local map tiles for QGIS

Posted by: Ian on 24 April 2015

Screen Shot 2015-04-23 at 5.10.48 pm

The Need for Speed

I do all my personal GIS work on a 2010 MacBook Pro, which, although loaded with 8Gb of RAM, working with a detailed street dataset can really slow things down. In order to speed things up I hit upon the idea of creating myself a set of pre-rendered raster map tiles that could be loaded in lieu of displaying a large vector file of streets (another option would have been an SSD, but that costs a little more, probably with less benefit).

Creating My Tiles

For my maps, I planned to use OSM-bright as it is nice and clear, and familiar to most people – it looks like people think a map should look.

I used Mapzen to download the most up to date osm.pbf file for Sydney. Previously I’ve used the data from geofabrik, but wanted an easy to use rectangular area and didn’t feel like working out how to clip it down to a workable area with osm2pgsql (if that is even possible11).

I already had an install of PostGIS available as part of the Boundless Open Geo Suite so was able to pick up the OSM OSM-Bright tutorial at the ‘osm2pgsql’ stage, although I used pgAdmin3 to create the database rather than Terminal.

There was little bit of confusion of the actual folder structure for the simplified-land-polygons-complete-3857 and land-polygons-split-3857 files; the guide tells you to put them in a directory named ‘shp’ which doesn’t exist in the download. After a bit of research, I found the following worked.

OSM-Bright Structure

Fixing TileMill

At one part of the tutorial, it requires you to run TillMill (if you haven’t previously) so that it can set up a few folders which OSM-Bright needs. Unfortunately Tillmill was broken with the Mac OS X 10.10 update, so when I tried launching it I was greeted with an eternally spinning wheel.

Fortunately, as the code is publicly available, I managed to find a solution and quick guide to installing it from the source code. It doesn’t create an App, but does allow it to run.

git clone https://github.com/mapbox/tilemill.git
cd tilemill
npm install

I ran into a couple of problems with this; first off was not having NPM installed which was easily fixed with a package from Node.js. However I then found that the current version (v0.12.2) caused install errors and had to downgrade to v0.10.36 to get it working.

Once everything was built I just needed to do
./index.js and then go to http://localhost:20009 after the server was running.

TillMill Terminal

Since I had finished the OSM-Bright tutorial, I had a ‘Sydney OSM-Bright’ project which opened (a little slowly as it has to download some extra bits), and was able to pan and zoom my way down to Sydney.

TillMill OSM-Bright

From here, it was a simple case of selected the export to MBTiles option, changing a few parameters and waiting about 40 minutes while TillMill did it’s thing. Conveniently it does give you an idea of filesize based on your selections, so you can avoid accidentally tasking the creation of millions tiles and a multi-day export process.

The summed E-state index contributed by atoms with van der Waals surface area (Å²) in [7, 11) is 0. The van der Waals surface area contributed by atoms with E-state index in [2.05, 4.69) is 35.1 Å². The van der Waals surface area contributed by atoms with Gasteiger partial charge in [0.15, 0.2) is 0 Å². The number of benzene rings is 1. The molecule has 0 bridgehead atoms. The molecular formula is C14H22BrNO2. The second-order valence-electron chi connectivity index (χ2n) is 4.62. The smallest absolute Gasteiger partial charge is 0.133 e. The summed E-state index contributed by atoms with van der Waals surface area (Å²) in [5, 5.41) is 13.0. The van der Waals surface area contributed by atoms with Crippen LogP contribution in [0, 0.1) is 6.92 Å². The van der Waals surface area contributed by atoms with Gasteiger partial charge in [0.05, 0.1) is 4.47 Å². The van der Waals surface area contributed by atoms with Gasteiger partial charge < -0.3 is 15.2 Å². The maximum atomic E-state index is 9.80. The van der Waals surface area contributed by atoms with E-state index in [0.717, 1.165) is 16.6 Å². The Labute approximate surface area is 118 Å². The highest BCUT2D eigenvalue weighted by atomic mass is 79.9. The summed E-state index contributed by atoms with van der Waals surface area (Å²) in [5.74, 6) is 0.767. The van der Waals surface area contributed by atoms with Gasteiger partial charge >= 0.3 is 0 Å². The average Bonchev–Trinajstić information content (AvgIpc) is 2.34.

Displaying the Results

At this point, I was expecting to have to set up a tileserver, and had already installed Tilestache to facilitate it. At that point, I found a comment that later versions of QGIS supported MBTiles directly, so fired it up and tried adding them as a raster layer.

For the first run I exported the MBTiles from TillMill for zoom levels 10-16, which is good for scales up to about 1:6,200 (since the tiles are images they get a little blurred at larger scales. I might try exporting down to zoom level 17, but that will result in a file 4x larger (as each zoom level creates four tiles for each tile above it). Render speed is fantastic though: far, far better than using vector layers for the basemap.

MBtiles in QGIS

You can see one further advantage of using OSM data here – the spiral shape of the Albert “Tibby” Cotter bridge over Anzac Parade is visible, and it was only finished a month or two ago.

  1. I’m guessing I’d have to use ogr2ogr first to clip, and then use osm2pgsql

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mapping cycling infrastructure

Posted by: Ian on 10 April 2015

I’ve seen a few ‘abstract’ cycle maps in the last few days, first by the Washington Post and then by TransportBlog, so I thought I would have a go at making one for Sydney. On the left is the road network for Sydney, while on the right is the bicycle infrastructure (I.e. segregated lanes, tracks or share paths).

CycingInfra

[click for full version]


A few caveats:
  1. The maps are based on Open Street Map so the quality of the map is only as good as that of the underlying data. From my knowledge of Sydney, the bike infrastructure looks about right; although I know that Botany Sea Wall doesn’t have a bike lane and that Hopetoun Avenue and Malabar Road do (at least in parts). Ideally I would like to find a dataset of all Sydney bike infrastructure, but have not managed to yet, so have to work with what is available.
  2. I have not shown roads only identified as being part of the ‘Local Cycling Network’ as these are often just quiet streets.
  3. I’ve focused on the CBD and Eastern Suburbs as its ‘my area'; to cover all of Sydney brings its own issues of being able to render something aesthetically acceptable and still useful.

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now you see me

Posted by: Ian on 10 April 2015

now you see me


via Instagram

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spring classics

Posted by: Ian on 5 April 2015

spring classics


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Its the 99th running of the Ronde van Vlaanderen today, so it seems like a perfect excuse to hit up the local fromagerie for some fancy cheeses. (L-R Pecorino Affienato, Brillat Savarin aux Truffle and Blu 61).

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caek

Posted by: Ian on 25 March 2015

caek


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Pre-run fuelling.

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skullhead

Posted by: Ian on 10 February 2015

skullhead